The Stranger's sister publication, The Portland Mercury, originally posted this report on their blog, Blogtown. Follow them for the latest Portland updates.

Protesters face off with a line of riot police Tuesday evening.
Protesters face off with a line of riot police Tuesday evening. ALEX ZIELINSKI

Protesters gathered in downtown Portland Tuesday night to mark the year anniversary of George Floyd's death with a march, chants, fireworks, and property destruction. The Portland Police Bureau (PPB) deemed the demonstration a riot, and responded to the crowd with impact munitions and arrests.

A group of demonstrators met in front of the Multnomah County Justice Center shortly after 8 pm Tuesday, with the majority of attendees dressed in identity-obscuring all-black clothing.

The Justice Center, which also holds PPB's Central Precinct, has become a familiar gathering spot for racial justice protests over the past year. The building sits across the street from Chapman and Lownsdale squares, two city parks that have been fenced off by the city in recent months to allow newly planted grass to germinate. The sidewalks bordering the parks have become home to several unhoused campers since the fences were erected. Protesters mingled with campers before the march began Tuesday evening.

As the crowd grew to at least 200, protesters began chanting, "Say his name, George Floyd!" and, "Whose lives matter? Black lives matter!" to a steady drumbeat. Several attendees began dismantling the fences encircling the two squares, as onlookers cheered.

As the sun set, protesters wheeled a dumpster over to the side of the Justice Center building, and lit its contents on fire. It was this action that drew a line of riot police from the building, announcing over a loudspeaker that the gathering was an "unlawful assembly" as they marched towards the burning dumpster. Police stood by until firefighters arrived to extinguish the flames rising from the dumpster, which has begun to melt in the heat. After the fire was put out, officers began to retreat, only to be interrupted by several commercial-grade fireworks lit by members of the protest crowd. Officers responded by shooting clouds of smoke and impact munitions into the crowd, before driving off.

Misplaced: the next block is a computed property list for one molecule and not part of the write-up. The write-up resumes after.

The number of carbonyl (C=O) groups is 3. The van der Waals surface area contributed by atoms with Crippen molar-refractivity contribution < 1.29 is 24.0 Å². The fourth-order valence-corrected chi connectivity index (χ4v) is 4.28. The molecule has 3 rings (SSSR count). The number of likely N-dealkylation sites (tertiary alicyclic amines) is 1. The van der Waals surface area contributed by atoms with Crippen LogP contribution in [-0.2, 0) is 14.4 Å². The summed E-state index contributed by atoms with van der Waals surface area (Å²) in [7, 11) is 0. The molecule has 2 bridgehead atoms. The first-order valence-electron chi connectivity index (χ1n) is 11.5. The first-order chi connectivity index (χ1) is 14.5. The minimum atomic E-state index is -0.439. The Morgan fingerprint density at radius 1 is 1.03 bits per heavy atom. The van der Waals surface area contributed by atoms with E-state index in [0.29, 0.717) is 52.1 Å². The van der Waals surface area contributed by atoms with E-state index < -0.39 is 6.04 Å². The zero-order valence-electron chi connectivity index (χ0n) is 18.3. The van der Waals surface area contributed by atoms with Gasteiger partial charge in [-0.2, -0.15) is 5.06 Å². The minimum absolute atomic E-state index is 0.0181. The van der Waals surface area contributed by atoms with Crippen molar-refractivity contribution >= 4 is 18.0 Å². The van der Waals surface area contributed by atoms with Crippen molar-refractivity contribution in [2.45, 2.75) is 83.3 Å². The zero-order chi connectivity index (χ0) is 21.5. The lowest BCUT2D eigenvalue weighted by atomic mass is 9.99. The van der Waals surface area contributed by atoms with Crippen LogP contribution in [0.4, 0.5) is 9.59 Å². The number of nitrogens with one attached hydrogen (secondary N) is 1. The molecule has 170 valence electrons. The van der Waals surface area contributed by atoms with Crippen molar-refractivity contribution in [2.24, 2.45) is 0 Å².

Portland police stand in front of a burning dumpster Tuesday night.
Portland police stand in front of a burning dumpster Tuesday night. Alex Zielinski

What followed amounted to several hours of protesters marching through downtown Portland streets, with some pausing to shatter windows of various retail shops along the way. One attendee broke a large window of Ruth's Chris Steak House, as patrons watched from inside the restaurant. A protester smashed at least one window on the first floor of Portland City Hall with an e-scooter.

Police appeared several times to announce to protesters that the march was officially a riot, a designation that allows law enforcement to use tear gas and impact munitions on protesters. No arrests were made by PPB until just before midnight, when police confronted the remaining crowd by the Justice Center.

According to a PPB press release, officers arrested five people on "criminal mischief" charges, with some receiving additional charges of riot and arson.

The night's demonstration featured several interruptions that have become commonplace at local racial justice protests: Fighting between activists over protest tactics. At multiple points in the evening, protesters engaged in shouting matches, questioning each other's intentions and actions. At least one fistfight broke out in the middle of a street between two attendees before the night was through.

A call-and-response chant rippled through the crowd after this clash: "Why are we here? George Floyd!"